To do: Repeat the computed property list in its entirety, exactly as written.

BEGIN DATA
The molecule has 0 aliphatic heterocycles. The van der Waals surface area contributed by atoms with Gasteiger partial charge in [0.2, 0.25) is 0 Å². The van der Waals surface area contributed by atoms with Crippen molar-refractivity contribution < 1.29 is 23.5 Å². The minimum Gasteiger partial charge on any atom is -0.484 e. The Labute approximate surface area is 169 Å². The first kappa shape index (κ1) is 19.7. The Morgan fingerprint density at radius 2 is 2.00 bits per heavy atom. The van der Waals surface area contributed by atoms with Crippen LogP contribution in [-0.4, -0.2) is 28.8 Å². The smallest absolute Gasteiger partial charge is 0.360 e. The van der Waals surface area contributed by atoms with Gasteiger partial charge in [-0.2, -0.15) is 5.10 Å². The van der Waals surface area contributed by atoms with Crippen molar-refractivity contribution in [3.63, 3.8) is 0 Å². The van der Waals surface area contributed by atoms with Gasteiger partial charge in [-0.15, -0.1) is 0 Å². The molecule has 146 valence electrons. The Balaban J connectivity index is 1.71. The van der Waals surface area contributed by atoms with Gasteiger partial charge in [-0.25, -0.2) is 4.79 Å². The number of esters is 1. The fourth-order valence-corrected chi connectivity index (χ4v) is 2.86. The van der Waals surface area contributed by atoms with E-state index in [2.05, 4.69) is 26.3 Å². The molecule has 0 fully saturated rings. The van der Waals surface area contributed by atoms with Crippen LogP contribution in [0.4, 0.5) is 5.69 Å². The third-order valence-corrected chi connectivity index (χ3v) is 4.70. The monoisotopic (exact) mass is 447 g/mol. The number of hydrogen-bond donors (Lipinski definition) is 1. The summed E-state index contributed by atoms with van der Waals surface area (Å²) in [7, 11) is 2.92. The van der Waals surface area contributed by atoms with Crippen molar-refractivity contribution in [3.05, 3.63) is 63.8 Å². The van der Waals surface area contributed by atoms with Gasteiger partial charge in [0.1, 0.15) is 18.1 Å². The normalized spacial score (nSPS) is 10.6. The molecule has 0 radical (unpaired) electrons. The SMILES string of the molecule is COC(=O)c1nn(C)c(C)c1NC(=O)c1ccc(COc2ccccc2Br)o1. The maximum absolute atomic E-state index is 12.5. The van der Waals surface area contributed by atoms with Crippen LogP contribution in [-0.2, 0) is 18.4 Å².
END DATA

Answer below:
The molecule has 0 aliphatic heterocycles. The van der Waals surface area contributed by atoms with Gasteiger partial charge in [0.2, 0.25) is 0 Å². The van der Waals surface area contributed by atoms with Crippen molar-refractivity contribution < 1.29 is 23.5 Å². The minimum Gasteiger partial charge on any atom is -0.484 e. The Labute approximate surface area is 169 Å². The first kappa shape index (κ1) is 19.7. The Morgan fingerprint density at radius 2 is 2.00 bits per heavy atom. The van der Waals surface area contributed by atoms with Crippen LogP contribution in [-0.4, -0.2) is 28.8 Å². The smallest absolute Gasteiger partial charge is 0.360 e. The van der Waals surface area contributed by atoms with Gasteiger partial charge in [-0.2, -0.15) is 5.10 Å². The van der Waals surface area contributed by atoms with Crippen molar-refractivity contribution in [3.63, 3.8) is 0 Å². The van der Waals surface area contributed by atoms with Gasteiger partial charge in [-0.15, -0.1) is 0 Å². The molecule has 146 valence electrons. The Balaban J connectivity index is 1.71. The van der Waals surface area contributed by atoms with Gasteiger partial charge in [-0.25, -0.2) is 4.79 Å². The number of esters is 1. The fourth-order valence-corrected chi connectivity index (χ4v) is 2.86. The van der Waals surface area contributed by atoms with E-state index in [2.05, 4.69) is 26.3 Å². The molecule has 0 fully saturated rings. The van der Waals surface area contributed by atoms with Crippen LogP contribution in [0.4, 0.5) is 5.69 Å². The third-order valence-corrected chi connectivity index (χ3v) is 4.70. The monoisotopic (exact) mass is 447 g/mol. The number of hydrogen-bond donors (Lipinski definition) is 1. The summed E-state index contributed by atoms with van der Waals surface area (Å²) in [7, 11) is 2.92. The van der Waals surface area contributed by atoms with Crippen molar-refractivity contribution in [3.05, 3.63) is 63.8 Å². The van der Waals surface area contributed by atoms with Gasteiger partial charge in [0.1, 0.15) is 18.1 Å². The normalized spacial score (nSPS) is 10.6. The molecule has 0 radical (unpaired) electrons. The SMILES string of the molecule is COC(=O)c1nn(C)c(C)c1NC(=O)c1ccc(COc2ccccc2Br)o1. The maximum absolute atomic E-state index is 12.5. The van der Waals surface area contributed by atoms with Crippen LogP contribution in [-0.2, 0) is 18.4 Å².